Any state that expects to grow, has
to work for that growth. Opportuni
ties are not known unless you adver
tise them. Only adequate publicity
will make them known. Tell the truth
and build up a firm foundation. There
is good enough In the truth without
being compelled to misrepresent
Checks for $5 have been received
by the temporary secretary for the
defraying of office expenses until a
definite financial plan has been
adopted, from the following citlee:
Columbia, Branchyllle, Charleston.
Bishopville, Chester, Greenville, Bel
ton and Sumter. This amount .will be
credited to the respective organiza- > , f
tions as a preliminary contribution to
the state chamber.
Politics In Darlington County. Jw
Darlington.?Time for filing pledges
for county offices will expire on Aug
ust 1 at 12 o'clock noon. This rtile
in the past has been rigidly adhered \
to, and this year will be no exception.
There will be a number of contest'
ants for almost every office in the
county. There are few, if any, issues, .';.2
outside of the legislative position*. ,V<:?
One of the issues in the latter, doubt
less will be whether or not the coun
ty is to have a dispensary, s / .<<
Aiken County Hospital Association..
Aiken.?The Aiken County Hospital
Association has been formed by 50 ..t
women of Aiken whose names are put
down as the charter members. The < ; >
purpose of this organization Is to
raise money with, which to erect at
Aiken a modern hospital, and it is the _
aim of those who have banded to
gether for this purpose to enroll as .y
members of the association every woi
man in the county. ,
& ,:: ..
Enrollment Is Far Too Large. < / ,;'4;
Charleston.?At a meeting of the *7$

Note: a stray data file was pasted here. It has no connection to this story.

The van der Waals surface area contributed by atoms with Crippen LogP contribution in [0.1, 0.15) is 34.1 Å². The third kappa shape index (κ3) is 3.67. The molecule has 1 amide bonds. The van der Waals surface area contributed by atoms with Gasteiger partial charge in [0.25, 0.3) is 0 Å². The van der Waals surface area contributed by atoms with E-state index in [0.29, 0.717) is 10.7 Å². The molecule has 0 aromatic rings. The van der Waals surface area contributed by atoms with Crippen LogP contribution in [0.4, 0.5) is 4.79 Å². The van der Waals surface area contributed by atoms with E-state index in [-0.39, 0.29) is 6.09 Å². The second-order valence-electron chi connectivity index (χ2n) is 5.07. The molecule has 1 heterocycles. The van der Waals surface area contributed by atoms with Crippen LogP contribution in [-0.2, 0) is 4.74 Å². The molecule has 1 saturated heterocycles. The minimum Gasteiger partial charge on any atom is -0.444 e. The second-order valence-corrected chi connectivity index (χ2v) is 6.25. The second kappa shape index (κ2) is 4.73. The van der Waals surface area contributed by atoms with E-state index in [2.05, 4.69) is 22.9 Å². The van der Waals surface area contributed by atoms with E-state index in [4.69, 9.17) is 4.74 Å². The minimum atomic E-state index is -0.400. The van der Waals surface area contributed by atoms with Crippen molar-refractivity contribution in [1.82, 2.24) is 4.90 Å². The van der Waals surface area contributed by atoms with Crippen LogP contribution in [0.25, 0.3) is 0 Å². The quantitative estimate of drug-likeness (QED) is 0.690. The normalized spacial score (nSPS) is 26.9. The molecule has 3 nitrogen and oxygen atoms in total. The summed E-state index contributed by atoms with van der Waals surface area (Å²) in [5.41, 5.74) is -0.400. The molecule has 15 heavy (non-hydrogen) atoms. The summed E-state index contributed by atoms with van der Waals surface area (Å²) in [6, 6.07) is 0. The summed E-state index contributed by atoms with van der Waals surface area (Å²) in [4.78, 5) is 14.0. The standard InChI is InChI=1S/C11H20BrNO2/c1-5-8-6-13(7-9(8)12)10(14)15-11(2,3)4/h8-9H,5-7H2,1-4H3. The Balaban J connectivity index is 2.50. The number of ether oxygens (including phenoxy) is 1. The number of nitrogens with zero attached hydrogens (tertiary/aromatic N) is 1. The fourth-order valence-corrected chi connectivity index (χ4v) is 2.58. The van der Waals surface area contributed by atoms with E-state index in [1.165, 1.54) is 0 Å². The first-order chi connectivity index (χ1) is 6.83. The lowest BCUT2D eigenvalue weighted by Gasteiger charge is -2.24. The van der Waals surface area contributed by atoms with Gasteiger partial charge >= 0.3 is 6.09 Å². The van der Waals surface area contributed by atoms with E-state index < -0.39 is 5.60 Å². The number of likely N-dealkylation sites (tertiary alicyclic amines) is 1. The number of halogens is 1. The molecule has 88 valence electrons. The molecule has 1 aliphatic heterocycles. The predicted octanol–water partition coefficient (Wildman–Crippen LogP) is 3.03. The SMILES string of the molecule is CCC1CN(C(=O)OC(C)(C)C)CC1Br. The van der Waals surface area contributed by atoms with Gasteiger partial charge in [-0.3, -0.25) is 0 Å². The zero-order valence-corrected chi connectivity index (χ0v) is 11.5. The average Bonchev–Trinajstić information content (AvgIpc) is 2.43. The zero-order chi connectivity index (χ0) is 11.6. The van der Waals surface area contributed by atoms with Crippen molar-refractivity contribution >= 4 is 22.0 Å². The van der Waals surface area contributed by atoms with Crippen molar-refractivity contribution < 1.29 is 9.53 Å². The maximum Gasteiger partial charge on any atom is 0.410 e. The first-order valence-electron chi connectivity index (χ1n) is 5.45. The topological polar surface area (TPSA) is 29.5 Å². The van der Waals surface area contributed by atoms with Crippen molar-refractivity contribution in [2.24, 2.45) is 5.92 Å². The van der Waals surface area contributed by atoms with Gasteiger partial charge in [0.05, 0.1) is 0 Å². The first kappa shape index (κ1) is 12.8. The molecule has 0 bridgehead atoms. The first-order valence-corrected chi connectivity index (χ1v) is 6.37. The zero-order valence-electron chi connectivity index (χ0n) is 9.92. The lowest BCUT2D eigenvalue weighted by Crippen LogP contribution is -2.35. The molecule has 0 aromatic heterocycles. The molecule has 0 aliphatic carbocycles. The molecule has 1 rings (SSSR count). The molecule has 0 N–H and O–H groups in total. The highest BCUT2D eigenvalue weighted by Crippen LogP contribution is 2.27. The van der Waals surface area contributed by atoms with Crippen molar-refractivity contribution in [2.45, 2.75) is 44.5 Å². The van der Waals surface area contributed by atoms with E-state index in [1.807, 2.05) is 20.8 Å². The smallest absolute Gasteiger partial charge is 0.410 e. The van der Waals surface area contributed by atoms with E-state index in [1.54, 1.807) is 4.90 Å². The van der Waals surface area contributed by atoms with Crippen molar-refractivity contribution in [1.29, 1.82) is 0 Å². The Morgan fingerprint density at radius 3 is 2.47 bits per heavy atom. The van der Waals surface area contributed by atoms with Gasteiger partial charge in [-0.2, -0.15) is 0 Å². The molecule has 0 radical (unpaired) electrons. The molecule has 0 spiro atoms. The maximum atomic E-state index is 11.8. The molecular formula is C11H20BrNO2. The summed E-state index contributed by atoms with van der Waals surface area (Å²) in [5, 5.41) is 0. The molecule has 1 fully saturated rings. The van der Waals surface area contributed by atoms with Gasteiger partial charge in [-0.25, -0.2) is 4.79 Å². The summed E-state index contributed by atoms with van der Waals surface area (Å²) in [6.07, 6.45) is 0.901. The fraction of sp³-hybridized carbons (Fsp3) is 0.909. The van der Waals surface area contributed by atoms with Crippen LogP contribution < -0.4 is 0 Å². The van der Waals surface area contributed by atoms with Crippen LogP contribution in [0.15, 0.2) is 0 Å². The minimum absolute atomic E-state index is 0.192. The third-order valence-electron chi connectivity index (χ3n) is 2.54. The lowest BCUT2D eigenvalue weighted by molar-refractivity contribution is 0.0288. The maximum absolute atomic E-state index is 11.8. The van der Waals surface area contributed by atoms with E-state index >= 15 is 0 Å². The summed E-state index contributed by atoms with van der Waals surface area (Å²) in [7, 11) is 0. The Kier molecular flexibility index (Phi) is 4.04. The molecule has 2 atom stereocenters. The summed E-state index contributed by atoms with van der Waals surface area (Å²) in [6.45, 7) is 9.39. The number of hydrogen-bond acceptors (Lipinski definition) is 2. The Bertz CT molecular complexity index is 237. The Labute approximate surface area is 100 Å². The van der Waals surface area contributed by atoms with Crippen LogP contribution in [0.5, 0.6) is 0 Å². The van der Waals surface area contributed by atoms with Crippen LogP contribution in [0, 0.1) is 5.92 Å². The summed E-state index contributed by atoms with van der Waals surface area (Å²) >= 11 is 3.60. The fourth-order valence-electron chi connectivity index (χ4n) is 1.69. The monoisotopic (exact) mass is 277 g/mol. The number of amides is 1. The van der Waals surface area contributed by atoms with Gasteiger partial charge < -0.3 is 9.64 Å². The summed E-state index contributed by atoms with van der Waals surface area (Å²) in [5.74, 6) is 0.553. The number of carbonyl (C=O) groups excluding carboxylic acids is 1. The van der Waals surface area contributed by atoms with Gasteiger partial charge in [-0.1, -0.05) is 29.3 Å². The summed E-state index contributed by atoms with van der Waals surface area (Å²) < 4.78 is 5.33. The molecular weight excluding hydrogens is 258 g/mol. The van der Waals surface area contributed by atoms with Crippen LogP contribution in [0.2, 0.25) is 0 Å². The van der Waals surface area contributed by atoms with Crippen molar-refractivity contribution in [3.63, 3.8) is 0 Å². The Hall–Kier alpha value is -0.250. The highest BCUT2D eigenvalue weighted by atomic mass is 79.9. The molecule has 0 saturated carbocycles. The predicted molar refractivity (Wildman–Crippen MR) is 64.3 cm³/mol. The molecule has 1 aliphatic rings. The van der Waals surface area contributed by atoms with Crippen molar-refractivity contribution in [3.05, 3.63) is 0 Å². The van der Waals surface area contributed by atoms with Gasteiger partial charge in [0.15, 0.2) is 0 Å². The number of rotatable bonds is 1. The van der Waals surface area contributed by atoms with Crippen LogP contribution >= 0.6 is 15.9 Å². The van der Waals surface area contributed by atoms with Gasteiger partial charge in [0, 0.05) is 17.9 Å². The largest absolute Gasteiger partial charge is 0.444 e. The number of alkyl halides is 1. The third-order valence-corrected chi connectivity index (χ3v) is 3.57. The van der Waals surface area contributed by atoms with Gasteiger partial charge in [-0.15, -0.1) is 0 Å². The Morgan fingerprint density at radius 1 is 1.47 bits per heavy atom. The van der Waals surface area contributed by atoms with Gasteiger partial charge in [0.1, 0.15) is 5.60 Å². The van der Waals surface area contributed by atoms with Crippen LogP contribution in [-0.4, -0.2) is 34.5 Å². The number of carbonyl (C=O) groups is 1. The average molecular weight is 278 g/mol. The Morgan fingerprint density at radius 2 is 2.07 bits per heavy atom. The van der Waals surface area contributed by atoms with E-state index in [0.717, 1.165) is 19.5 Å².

Charleston county Democratic execu
tive committee the rejport of the sub
committee on th^ examination of the
club rolls submitted, showing an en-'
rollment far in excess of the proper
number in proportion to the white
population of Charleston. According . ; ^
to Chairman Grimball of the subcom
mittee, there are 540 ^duplicate names
on the rolls, 154 aliens who are barred
from participating in the primary by
the new state law ana aooui z.ouu
names in excess of the duplicates,
which it is figured should not have
been enrolled. ' '* /
Second Week Orangeburg Campaign.
Orangeburg.?The second week of
the Orangeburg county Democratic
campaign ended with the meeting
at Cope. Thtf meeting was well at
tended and was notable in some
ways. Until recently the candidates
for the legislature had not been
catechized as to how they stood in
regard to the candidates for gover
nor. It was rumored some days ago
that Cope was to be the "finding out
point." Some candidates have been
ready to speak out while others hoped
the questioqf would not be popped.
Study Method of Tick Eradication.
Spartanburg.?Members of the Aus
tralian tick commission, accompanied
by Dr. E. M. Neighbert of the United
States department of agriculture, have
spent a day in Spartanburg studying
the methds of tick eradication ap
plied in this country. The visiting
commission is composed of Percy
Cowley of Sidney, supervisor inspec
tor of agriculture of New South
Wales; P. H. Chauvel, a large live
stock owner and C. J. Pound of Bris
bane, bacteriologist. They will be in.
the South until January.
Adopt Rules and Regulations.
Columbia. ? The State board of
health met and adopted the rules and
regulations recently drawn up to gov
ern the sanitary condition of restau
rants, cafes, hotels and passenger
trains. It was decided to communi
cate with the Travelers' Protective
Association and the United Commer
cial Travelers to request their assist
ance in pushing the good work. A rep
resentative of the Pullman company
was present and promised the co-oiv
eration of the company in seeing that
the rules were carried out.